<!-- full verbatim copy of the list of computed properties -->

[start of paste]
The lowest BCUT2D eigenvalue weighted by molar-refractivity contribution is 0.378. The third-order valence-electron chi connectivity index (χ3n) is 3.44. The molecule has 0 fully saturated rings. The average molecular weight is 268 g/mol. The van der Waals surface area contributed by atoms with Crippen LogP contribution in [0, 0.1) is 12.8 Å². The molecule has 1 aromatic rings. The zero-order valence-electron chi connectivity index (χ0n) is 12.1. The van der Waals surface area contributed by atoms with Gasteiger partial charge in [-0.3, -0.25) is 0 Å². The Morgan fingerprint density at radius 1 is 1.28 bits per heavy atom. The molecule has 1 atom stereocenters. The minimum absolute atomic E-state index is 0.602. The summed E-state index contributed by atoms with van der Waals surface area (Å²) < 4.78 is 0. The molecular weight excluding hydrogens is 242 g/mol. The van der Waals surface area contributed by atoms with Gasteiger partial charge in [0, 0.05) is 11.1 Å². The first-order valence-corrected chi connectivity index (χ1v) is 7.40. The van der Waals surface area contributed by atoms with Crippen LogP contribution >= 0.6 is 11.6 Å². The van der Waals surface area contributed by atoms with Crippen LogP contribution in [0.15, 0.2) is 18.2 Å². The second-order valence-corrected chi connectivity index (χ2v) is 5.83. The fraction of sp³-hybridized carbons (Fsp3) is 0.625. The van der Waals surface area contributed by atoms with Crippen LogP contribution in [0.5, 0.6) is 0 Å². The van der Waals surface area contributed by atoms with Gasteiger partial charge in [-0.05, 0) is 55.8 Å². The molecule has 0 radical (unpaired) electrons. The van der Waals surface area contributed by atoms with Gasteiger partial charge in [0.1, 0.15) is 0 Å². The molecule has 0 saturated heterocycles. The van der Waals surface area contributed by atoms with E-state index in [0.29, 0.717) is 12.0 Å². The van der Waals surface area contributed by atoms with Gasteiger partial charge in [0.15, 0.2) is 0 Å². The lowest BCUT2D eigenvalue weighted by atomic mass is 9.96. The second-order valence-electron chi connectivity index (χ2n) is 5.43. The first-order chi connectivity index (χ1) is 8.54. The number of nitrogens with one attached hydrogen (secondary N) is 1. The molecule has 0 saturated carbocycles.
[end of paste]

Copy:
The lowest BCUT2D eigenvalue weighted by molar-refractivity contribution is 0.378. The third-order valence-electron chi connectivity index (χ3n) is 3.44. The molecule has 0 fully saturated rings. The average molecular weight is 268 g/mol. The van der Waals surface area contributed by atoms with Crippen LogP contribution in [0, 0.1) is 12.8 Å². The molecule has 1 aromatic rings. The zero-order valence-electron chi connectivity index (χ0n) is 12.1. The van der Waals surface area contributed by atoms with Gasteiger partial charge in [-0.3, -0.25) is 0 Å². The Morgan fingerprint density at radius 1 is 1.28 bits per heavy atom. The molecule has 1 atom stereocenters. The minimum absolute atomic E-state index is 0.602. The summed E-state index contributed by atoms with van der Waals surface area (Å²) < 4.78 is 0. The molecular weight excluding hydrogens is 242 g/mol. The van der Waals surface area contributed by atoms with Gasteiger partial charge in [0, 0.05) is 11.1 Å². The first-order valence-corrected chi connectivity index (χ1v) is 7.40. The van der Waals surface area contributed by atoms with Crippen LogP contribution >= 0.6 is 11.6 Å². The van der Waals surface area contributed by atoms with Crippen LogP contribution in [0.15, 0.2) is 18.2 Å². The second-order valence-corrected chi connectivity index (χ2v) is 5.83. The fraction of sp³-hybridized carbons (Fsp3) is 0.625. The van der Waals surface area contributed by atoms with Crippen LogP contribution in [0.5, 0.6) is 0 Å². The van der Waals surface area contributed by atoms with Gasteiger partial charge in [-0.05, 0) is 55.8 Å². The molecule has 0 radical (unpaired) electrons. The van der Waals surface area contributed by atoms with Gasteiger partial charge in [0.1, 0.15) is 0 Å². The molecule has 0 saturated heterocycles. The van der Waals surface area contributed by atoms with E-state index in [0.29, 0.717) is 12.0 Å². The van der Waals surface area contributed by atoms with Gasteiger partial charge in [0.15, 0.2) is 0 Å². The lowest BCUT2D eigenvalue weighted by atomic mass is 9.96. The second-order valence-electron chi connectivity index (χ2n) is 5.43. The first-order chi connectivity index (χ1) is 8.54. The number of nitrogens with one attached hydrogen (secondary N) is 1. The molecule has 0 saturated carbocycles.